Today a three judge panel of the D.C. Circuit held that it would not preemptively stop EPA's proposed "Clean Power Plan" before it is finalized by the EPA. But don't be fooled by those who will claim victory on this judicial decision: today's decision did not rubberstamp the legality of EPA's attempt to remake America's electricity system.
What today's decision did do: the court held that it was too soon for the petitioners to challenge the proposed rule.
What today's decision did not do: The court did not provide any comfort to EPA that its Clean Power Plan, as proposed, is legal or an appropriate extension of EPA's authority under the Clean Air Act. Instead, the court saved for a later date the critical legal questions about EPA's authority to regulate greenhouse gases under a seldom-used part of the Clean Air Act. The court did not find that any aspect of the EPA's redesign of the electric system is consistent with federal law or a reasonable interpretation of those laws by the EPA. Quite simply, these arguments must wait to be adjudicated another day - a day that will come relatively soon, assuming that the EPA sticks to its most recent timeline for issuing a final version of its Clean Power Plan.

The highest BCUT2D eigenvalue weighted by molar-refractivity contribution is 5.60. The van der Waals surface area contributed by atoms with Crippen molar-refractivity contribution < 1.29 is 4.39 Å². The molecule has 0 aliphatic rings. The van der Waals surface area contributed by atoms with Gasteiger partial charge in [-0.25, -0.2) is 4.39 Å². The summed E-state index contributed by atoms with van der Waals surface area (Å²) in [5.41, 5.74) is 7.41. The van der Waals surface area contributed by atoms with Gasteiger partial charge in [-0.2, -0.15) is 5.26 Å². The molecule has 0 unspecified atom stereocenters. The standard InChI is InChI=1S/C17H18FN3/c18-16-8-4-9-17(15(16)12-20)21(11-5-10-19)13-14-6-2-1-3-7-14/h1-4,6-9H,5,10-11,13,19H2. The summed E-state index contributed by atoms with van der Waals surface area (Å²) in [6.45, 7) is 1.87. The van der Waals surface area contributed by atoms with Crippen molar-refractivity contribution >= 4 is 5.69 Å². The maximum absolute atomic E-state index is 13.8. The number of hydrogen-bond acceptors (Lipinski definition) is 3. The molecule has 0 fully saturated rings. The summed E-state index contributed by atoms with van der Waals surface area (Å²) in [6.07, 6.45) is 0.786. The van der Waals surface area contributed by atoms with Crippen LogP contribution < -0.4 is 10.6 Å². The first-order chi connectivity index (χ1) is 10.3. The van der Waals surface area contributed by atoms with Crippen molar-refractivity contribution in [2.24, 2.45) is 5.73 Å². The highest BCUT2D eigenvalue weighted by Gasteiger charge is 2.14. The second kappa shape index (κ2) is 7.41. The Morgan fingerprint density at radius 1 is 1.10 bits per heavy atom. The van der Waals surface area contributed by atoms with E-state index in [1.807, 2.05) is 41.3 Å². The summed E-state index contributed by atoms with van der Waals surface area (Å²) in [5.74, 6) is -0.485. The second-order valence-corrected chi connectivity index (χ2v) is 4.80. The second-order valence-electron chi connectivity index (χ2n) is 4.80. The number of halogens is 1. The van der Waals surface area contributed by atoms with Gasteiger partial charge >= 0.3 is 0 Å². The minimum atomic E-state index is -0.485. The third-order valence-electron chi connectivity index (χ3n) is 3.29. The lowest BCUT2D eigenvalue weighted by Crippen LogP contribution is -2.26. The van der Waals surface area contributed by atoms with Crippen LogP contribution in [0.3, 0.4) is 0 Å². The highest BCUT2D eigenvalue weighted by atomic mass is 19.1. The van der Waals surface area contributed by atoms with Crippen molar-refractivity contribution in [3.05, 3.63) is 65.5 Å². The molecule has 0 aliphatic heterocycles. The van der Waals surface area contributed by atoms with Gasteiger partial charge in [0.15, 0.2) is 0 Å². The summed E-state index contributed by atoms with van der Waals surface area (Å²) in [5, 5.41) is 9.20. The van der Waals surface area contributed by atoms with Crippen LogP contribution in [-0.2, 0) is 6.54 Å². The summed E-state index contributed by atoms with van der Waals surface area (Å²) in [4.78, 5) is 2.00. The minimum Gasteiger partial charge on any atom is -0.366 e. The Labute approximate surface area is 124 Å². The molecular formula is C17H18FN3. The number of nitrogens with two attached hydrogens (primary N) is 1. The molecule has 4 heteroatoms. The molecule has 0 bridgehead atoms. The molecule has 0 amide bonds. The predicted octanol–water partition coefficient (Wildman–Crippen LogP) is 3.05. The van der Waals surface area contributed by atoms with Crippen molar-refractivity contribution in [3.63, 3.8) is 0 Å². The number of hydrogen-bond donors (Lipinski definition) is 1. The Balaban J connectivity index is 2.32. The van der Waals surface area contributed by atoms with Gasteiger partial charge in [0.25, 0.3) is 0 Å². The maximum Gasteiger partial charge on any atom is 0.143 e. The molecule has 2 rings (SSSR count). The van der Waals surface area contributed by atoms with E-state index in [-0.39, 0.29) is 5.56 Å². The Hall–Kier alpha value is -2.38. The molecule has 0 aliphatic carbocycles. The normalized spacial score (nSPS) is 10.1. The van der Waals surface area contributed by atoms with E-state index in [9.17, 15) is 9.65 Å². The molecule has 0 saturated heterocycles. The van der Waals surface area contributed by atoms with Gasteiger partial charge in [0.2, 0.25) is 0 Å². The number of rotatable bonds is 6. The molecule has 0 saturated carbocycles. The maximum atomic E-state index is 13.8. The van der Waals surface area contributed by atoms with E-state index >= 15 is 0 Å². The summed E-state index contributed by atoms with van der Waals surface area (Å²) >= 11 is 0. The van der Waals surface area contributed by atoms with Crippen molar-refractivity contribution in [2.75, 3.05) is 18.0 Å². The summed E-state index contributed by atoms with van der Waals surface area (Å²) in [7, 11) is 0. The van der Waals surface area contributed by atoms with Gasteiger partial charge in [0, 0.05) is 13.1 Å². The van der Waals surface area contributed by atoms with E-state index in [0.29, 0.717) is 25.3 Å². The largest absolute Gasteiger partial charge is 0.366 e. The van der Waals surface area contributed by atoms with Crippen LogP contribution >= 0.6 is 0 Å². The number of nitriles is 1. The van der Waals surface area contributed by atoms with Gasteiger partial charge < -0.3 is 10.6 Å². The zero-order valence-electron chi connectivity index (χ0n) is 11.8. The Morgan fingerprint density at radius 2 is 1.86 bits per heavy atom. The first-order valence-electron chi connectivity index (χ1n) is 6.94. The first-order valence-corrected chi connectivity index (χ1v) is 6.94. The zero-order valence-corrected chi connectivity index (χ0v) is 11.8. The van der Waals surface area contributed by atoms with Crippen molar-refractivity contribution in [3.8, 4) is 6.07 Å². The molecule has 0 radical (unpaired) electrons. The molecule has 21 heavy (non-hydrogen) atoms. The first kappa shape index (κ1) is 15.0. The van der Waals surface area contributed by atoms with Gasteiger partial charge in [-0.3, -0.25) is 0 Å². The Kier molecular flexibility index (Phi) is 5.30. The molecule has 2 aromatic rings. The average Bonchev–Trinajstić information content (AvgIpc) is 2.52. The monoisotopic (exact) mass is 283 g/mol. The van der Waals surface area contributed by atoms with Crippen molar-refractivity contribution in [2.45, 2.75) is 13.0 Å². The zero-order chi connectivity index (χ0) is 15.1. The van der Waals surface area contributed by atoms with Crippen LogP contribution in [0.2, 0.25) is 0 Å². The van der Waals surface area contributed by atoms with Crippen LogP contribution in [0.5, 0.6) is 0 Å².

In sum, the court did not make news today. Given that EPA's carbon rules are expected to be final within the coming months, today's order is a speed bump on the road to the ultimate resolution of the legality of EPA's far-reaching carbon regulations.